Radiocesium concentration in seeds of Japanese fir (<i>Abies firma</i> Sieb. et Zucc.) growing in Fukushima forests 4.5 years after the Fukushima Daiichi Nuclear Power Plant accident

2017-09-14T06:09:49Z (GMT) by Yurika Oba Toshihiro Yamada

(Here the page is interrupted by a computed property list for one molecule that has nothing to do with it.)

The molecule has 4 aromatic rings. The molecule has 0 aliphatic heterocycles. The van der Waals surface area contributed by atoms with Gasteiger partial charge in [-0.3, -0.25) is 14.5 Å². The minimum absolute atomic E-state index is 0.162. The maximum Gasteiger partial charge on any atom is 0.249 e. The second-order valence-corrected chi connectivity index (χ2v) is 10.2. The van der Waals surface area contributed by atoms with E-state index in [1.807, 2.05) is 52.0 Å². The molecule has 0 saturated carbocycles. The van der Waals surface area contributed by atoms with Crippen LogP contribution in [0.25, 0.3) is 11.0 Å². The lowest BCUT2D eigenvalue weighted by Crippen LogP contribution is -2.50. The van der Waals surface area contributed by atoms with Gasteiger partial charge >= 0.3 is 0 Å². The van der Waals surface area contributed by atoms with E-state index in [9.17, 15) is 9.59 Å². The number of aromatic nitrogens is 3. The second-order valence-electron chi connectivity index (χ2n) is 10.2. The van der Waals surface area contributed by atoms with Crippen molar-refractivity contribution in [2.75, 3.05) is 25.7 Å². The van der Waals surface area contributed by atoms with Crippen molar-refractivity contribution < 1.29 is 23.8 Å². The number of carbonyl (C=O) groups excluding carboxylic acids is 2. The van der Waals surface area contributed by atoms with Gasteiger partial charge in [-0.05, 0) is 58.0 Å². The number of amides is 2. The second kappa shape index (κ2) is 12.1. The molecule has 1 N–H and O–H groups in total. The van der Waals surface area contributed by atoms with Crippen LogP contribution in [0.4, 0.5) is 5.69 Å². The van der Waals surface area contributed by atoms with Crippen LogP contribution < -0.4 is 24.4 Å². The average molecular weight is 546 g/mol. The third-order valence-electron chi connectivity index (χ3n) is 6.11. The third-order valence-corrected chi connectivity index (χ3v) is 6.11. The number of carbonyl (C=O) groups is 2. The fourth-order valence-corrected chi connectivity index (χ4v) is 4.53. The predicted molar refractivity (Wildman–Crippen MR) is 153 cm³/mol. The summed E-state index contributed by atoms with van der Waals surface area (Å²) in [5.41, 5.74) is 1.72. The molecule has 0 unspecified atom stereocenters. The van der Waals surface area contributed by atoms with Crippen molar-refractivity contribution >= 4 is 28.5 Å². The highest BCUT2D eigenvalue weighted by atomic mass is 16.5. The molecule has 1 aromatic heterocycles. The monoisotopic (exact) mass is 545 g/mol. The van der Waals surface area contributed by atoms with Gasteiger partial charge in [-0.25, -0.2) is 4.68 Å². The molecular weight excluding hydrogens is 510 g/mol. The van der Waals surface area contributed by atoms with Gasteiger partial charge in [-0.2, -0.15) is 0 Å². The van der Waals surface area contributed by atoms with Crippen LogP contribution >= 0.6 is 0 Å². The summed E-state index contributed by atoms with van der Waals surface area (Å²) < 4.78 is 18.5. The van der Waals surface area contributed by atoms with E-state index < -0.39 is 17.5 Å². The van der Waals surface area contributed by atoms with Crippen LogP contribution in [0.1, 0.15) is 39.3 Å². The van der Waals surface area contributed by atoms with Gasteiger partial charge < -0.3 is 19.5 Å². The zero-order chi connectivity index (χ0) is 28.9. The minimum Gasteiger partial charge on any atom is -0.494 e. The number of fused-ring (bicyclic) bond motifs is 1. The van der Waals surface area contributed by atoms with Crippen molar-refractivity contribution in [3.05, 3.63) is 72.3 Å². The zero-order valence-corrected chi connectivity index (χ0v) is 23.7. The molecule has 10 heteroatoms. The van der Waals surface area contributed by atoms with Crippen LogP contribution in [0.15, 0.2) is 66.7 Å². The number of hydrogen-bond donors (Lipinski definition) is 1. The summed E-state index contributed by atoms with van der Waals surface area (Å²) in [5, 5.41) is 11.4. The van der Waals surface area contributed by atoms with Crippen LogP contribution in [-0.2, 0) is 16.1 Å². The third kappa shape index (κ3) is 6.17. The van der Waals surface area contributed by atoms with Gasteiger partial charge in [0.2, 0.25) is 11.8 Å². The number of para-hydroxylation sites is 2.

<p>Seed soundness is of paramount importance for all plants. Seed soundness of forest trees might have been negatively affected after the Fukushima Daiichi Nuclear Power Plant (FDNPP) accident in March 2011, when a massive amount of artificial radionuclides deposited on forest areas. However, information on seeds of forest tree species contaminated with radionuclides is limited because they are rarely encountered in forest ecosystems. Japanese fir (<i>Abies firma</i> Sieb. et Zucc.) is a predominant tree in natural secondary forests in the Abukuma Mountains in Fukushima, and this species shows masting; cone production occurs every 2 or 3 years, meaning that the contamination levels of <i>A. firma</i> seeds remain unknown. We investigated the contamination levels of <sup>137</sup>Cs in cone components (seeds, wings and cone scales) of <i>A. firma</i> approximately 4.5 years after the FDNPP accident. The <sup>137</sup>Cs concentration in seeds showed the lowest contamination level of the three cone components. In addition, there was a difference in <sup>137</sup>Cs concentration between seeds and cone scales, suggesting a difference in <sup>137</sup>Cs contamination levels between strict seed feeders and seed-cone feeders. Our results indicate that the combination of observed low contamination levels of seeds of <i>A. firma</i> and expected small root uptake of <sup>137</sup>Cs from soil might lead to low contamination levels of <sup>137</sup>Cs in recruits of this species.</p>